Article

Do office workers adjust their chairs? End-user knowledge, use and barriers to chair adjustment

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Abstract

A quantitative field study measured end-user availability, knowledge and use levels of adjustable office chair functions in Korea-based office workers, together with their perceived barriers towards making adjustments. Fifty-one English-speaking workers were interviewed and surveyed in a related design. Results showed that of the number of adjustable functions available on their office chair (M=5.39, SD=2.3), participants knew fewer than half of them (M=2.51, SD=1.52) and used even less (M=1.86, SD=1.21). Fifty-three percent of participants knew two or less and 73% had used only two or less. Ten percent had used none. Results suggested physical needs (such as increased comfort or postural change) were a strong driver for previous chair adjustment behaviour. Perceived cognitive barriers played a more significant role in limiting chair adjustment knowledge and use than physical or organizational barriers. Highly adjustable office chairs have the possibility of satisfying the adjustment needs of most end-users. However, adjustable chair functions need to be both available and known in order to be used.

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... In accommodating larger populations, there is a tendency toward either stratified fixed designs, or adjustable designs (Underwood and Sims, 2019). On one side, even when adjustable designs are used, economic constraints from final production costs may jeopardize product viability. ...
... This trend was most evident with the height adjustable desk, providing nearly 99% match level for desk height. These results were expected, since a lack of desk adjustability will also reduce user accommodation percentage (Underwood and Sims, 2019). It was shown that a single design will not accommodate most users, and so configurations may either stratify for more than one desk height, or more simply incorporate adjustable desks or a footrest. ...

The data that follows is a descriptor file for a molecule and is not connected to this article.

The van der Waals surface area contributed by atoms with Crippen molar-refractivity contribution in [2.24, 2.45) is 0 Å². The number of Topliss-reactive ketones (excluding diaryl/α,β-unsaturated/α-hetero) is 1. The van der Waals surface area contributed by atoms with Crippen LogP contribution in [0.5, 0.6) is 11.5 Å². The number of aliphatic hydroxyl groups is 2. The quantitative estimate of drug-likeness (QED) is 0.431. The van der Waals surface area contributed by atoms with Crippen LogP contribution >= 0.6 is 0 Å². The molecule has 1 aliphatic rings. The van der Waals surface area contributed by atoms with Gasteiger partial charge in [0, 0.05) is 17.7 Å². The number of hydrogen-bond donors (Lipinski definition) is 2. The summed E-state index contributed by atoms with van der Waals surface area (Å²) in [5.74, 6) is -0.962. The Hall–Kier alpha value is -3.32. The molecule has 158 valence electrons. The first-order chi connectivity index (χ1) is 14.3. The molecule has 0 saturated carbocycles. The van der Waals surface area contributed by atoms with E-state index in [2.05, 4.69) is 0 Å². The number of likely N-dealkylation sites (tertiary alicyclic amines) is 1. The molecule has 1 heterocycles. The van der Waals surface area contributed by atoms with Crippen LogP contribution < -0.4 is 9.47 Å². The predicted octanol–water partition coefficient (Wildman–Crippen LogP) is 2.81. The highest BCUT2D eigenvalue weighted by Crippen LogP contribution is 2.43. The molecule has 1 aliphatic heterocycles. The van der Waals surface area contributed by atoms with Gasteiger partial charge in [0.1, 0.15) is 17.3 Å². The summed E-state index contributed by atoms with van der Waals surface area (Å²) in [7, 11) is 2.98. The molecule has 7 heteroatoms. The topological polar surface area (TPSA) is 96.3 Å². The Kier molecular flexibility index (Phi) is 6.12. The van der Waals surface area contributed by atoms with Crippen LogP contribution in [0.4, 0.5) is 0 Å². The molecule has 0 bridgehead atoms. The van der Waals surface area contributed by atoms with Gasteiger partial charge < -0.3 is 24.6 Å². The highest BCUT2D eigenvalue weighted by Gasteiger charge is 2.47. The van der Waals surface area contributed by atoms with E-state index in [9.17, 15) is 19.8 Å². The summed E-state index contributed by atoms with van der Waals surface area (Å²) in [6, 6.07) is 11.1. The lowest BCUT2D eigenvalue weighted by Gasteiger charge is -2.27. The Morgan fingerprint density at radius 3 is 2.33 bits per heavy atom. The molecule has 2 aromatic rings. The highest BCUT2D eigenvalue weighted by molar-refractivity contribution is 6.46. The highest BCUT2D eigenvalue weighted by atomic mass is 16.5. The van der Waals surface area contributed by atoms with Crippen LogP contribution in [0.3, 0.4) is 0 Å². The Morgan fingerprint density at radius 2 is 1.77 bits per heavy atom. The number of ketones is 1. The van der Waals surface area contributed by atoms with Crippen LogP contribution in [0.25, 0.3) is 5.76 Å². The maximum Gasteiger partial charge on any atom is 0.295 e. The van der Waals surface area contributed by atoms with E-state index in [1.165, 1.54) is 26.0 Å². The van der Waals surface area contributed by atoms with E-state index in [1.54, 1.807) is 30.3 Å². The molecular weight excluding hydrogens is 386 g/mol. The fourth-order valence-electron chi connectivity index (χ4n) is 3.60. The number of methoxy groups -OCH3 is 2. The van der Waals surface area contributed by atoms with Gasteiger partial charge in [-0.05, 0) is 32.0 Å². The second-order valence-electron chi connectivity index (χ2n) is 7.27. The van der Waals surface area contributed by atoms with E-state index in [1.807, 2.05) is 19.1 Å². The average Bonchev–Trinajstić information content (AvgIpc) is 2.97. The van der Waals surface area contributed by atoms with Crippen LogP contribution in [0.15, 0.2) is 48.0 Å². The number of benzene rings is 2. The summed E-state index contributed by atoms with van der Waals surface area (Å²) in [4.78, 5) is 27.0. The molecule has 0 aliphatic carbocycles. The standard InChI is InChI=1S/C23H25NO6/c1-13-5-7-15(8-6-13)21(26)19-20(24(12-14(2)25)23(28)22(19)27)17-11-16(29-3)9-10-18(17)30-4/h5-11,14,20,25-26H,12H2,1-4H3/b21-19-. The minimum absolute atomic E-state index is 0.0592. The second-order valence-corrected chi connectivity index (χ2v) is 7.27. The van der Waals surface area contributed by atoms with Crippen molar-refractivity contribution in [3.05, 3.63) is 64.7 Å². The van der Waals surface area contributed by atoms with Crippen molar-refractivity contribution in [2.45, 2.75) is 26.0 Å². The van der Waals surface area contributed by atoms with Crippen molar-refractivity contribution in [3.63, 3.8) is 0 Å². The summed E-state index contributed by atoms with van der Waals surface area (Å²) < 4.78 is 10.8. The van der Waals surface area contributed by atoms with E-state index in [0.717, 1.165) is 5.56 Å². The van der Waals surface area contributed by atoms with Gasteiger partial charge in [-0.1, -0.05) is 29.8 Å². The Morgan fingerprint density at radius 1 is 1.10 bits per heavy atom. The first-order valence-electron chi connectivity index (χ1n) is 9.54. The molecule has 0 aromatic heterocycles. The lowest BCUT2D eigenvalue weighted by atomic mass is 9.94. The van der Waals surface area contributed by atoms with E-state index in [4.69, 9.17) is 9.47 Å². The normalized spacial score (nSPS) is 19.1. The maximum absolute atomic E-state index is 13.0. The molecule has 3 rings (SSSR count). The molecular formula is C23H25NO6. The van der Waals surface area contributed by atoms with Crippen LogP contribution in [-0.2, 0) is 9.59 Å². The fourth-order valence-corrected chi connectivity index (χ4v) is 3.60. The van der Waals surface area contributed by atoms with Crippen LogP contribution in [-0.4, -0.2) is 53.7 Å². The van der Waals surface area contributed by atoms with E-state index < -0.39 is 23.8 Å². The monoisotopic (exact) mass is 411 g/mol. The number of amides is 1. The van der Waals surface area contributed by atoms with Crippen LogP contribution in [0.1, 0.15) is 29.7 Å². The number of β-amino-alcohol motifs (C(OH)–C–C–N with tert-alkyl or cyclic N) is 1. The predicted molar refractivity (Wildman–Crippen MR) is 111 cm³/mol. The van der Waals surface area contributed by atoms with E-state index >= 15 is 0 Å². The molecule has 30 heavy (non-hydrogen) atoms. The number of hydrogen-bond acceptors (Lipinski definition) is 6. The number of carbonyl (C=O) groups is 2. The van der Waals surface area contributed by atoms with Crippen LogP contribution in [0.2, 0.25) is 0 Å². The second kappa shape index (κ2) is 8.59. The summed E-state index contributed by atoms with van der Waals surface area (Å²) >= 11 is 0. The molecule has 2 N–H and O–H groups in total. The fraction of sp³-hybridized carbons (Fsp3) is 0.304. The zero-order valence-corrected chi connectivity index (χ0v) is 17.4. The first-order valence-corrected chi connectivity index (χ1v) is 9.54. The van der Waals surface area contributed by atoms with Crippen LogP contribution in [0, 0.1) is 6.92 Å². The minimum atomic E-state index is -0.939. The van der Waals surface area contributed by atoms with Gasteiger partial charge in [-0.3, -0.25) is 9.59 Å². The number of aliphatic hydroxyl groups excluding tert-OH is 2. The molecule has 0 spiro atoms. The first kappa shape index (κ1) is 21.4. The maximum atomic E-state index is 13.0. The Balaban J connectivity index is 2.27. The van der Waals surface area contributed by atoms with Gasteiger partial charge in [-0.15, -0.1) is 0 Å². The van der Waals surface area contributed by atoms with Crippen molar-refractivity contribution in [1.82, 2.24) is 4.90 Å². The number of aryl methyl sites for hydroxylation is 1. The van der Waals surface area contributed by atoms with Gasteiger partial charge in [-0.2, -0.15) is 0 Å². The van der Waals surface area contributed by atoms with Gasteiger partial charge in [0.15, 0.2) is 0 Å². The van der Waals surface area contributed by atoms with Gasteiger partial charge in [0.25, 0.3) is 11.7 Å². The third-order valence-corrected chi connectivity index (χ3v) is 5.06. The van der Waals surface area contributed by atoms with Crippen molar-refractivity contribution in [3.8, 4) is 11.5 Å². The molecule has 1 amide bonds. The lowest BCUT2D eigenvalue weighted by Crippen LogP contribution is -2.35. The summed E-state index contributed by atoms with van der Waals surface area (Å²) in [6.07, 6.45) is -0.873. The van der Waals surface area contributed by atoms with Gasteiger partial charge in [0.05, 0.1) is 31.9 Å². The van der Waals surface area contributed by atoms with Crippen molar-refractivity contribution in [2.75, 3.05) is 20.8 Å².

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Thesis
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The project conceived in 1929 by Gardner Murphy and the writer aimed first to present a wide array of problems having to do with five major "attitude areas"--international relations, race relations, economic conflict, political conflict, and religion. The kind of questionnaire material falls into four classes: yes-no, multiple choice, propositions to be responded to by degrees of approval, and a series of brief newspaper narratives to be approved or disapproved in various degrees. The monograph aims to describe a technique rather than to give results. The appendix, covering ten pages, shows the method of constructing an attitude scale. A bibliography is also given.
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A large-scale field intervention study was undertaken to examine the effects of office ergonomics training coupled with a highly adjustable chair on office workers' knowledge and musculoskeletal risks. Office workers were assigned to one of three study groups: a group receiving the training and adjustable chair (n=96), a training-only group (n=63), and a control group (n=57). The office ergonomics training program was created using an instructional systems design model. A pre/post-training knowledge test was administered to all those who attended the training. Body postures and workstation set-ups were observed before and after the intervention. Perceived control over the physical work environment was higher for both intervention groups as compared to workers in the control group. A significant increase in overall ergonomic knowledge was observed for the intervention groups. Both intervention groups exhibited higher level behavioral translation and had lower musculoskeletal risk than the control group.
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